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Re: Possible chgrp bug

From: Bob Proulx
Subject: Re: Possible chgrp bug
Date: Tue, 11 Sep 2001 14:03:40 -0600


> I'm emailing to report a possible bug in chgrp.  I am not a linux expert by
> any means, so it is possible that I have misunderstood or misused the
> utility, in which case, apologies in advance.

Thanks for your report.  But what you are seeing is not a bug.

> FYI I am using RedHat 7.1 (Kernel 2.4).  The man page reports the version of
> fileutils to be 4.0.36.
> As "root" I was in a users directory (user "mark") and performed a
>       chown -R mark *
> which worked as expected.  I then did a
>       chgrp -R mark *
> but an "ls -la" showed that the group hadn't changed for hidden . files.
> The owner HAD taken effect on the hidden . files.

Seeing a difference in behavior between chown and chgrp is
unexpected.  They both should have modified the same files.  But
because of the misunderstanding of the behavior of '*' and '.' I don't
know if this is a real problem or not.

> I believe this to be a bug.  The following I am not sure whether it is a bug
> or my own stupid mis-use:

The '*' is not expanding the way you think it should.  But it is
expanding the way unix shells define it to be expanded.  If you are
using bash then you can read the bash documentation in the "Filename
Expansion" section for more details.

     When a pattern is used for filename generation, the character `.' at
  the start of a filename or immediately following a slash must be
  matched explicitly, unless the shell option `dotglob' is set.  When
  matching a file name, the slash character must always be matched
  explicitly.  In other cases, the `.' character is not treated specially.

In a nutshell the '*' matches many but not all characters in
filenames.  Since it matches a glob of characters this is called
globbing and the '*' is known as the glob character.  But most
importantly it will not match .files unless you specifically start the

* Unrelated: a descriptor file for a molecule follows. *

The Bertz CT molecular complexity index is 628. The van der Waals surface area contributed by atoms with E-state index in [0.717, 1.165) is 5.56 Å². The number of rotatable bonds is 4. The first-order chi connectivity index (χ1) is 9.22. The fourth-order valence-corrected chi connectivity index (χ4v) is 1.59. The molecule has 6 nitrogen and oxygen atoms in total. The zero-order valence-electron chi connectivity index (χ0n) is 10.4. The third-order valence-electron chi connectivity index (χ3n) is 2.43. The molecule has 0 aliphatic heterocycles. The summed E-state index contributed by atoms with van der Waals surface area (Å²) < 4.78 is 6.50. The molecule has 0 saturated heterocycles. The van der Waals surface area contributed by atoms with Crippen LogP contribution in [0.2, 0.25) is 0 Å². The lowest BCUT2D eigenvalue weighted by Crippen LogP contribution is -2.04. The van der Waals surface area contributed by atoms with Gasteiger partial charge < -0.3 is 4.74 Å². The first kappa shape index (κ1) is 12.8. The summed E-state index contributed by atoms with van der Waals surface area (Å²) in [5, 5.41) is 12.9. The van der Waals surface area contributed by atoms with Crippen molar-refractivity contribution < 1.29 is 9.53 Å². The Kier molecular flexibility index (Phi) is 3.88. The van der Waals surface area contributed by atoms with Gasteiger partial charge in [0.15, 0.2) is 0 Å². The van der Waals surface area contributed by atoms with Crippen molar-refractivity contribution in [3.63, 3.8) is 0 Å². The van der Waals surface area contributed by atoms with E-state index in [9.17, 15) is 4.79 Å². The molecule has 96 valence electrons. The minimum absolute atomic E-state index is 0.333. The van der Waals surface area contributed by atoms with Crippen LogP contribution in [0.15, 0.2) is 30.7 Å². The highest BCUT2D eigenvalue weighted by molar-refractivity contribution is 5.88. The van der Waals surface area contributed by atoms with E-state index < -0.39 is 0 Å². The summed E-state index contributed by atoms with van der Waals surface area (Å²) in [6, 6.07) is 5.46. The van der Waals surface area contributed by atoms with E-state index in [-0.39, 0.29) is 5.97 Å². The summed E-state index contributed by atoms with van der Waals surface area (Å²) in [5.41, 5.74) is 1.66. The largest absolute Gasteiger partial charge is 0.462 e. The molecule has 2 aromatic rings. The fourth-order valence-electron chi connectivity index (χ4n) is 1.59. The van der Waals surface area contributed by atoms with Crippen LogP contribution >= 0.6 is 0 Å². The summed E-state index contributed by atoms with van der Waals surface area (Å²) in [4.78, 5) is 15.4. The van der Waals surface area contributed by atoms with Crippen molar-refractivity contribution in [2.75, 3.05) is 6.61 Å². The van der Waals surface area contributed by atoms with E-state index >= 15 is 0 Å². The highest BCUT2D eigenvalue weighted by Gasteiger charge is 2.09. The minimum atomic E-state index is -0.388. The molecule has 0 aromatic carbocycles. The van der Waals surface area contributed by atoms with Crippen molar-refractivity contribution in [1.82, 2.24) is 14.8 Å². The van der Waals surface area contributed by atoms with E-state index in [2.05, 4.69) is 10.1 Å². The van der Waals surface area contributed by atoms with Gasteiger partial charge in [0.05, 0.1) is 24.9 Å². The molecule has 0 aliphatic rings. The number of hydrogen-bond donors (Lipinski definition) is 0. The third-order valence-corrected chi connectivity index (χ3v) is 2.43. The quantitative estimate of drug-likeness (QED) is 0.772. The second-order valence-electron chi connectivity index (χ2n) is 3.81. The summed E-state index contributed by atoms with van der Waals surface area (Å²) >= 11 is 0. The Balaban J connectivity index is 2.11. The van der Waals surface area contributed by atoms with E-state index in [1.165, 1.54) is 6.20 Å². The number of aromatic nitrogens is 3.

pattern with a dot.  In that case it will.

> I then tried doing
>       chgrp -R mark .*
> to change the . files.  I realised quite quickly that this was taking longer
> than I expected and CTRL-C'ed it.  I found that this command had moved into
> the parent (..) directory and was starting to change the group of all files
> in all other users home directory.  Luckily I stopped it before it had
> processed more than a few directories.  I am not sure if this is expected
> behaviour or another bug.

That is also expected behavior.  You specifically told it to use .*
and so that matched '..' as well.  The '..' is also a directory and it
can recurse down it.  Which it did.

If you want to avoid .. but still get .files the traditional method
would be to use .??*.  The '?' never matches a dot.  That almost works
everywhere.  The new method would be to use .[!.]* which matches files
starting with a . without a dot as the second character.

In none of these cases did chown or chgrp have any knowledge of this.
It was expanded by the shell prior to command execution.  This is
generally a good thing in unix.  It allows the shell to handle the
interface for all commands and so they all behave the same.

You can check on what the shell does with the 'echo' command.  Try
using echo to print out what you are telling the commands to do.
Experimenting with echo is a good way to learn what the shell does to
expand the command line.  I think you will find the results

  echo chgrp -R mark *
  echo chgrp -R mark .*
  echo chgrp -R mark .[!.]*

For further information I would suggest one of the many shell
programming books.  There are so many that I can't really suggest one
over another.  My favorite is the 1987, "The UNIX System V Environment",
by Stephen R. Bourne.  But that is dated now.  The, nutshell handbook
series of books from O'Reilly are generally very good.


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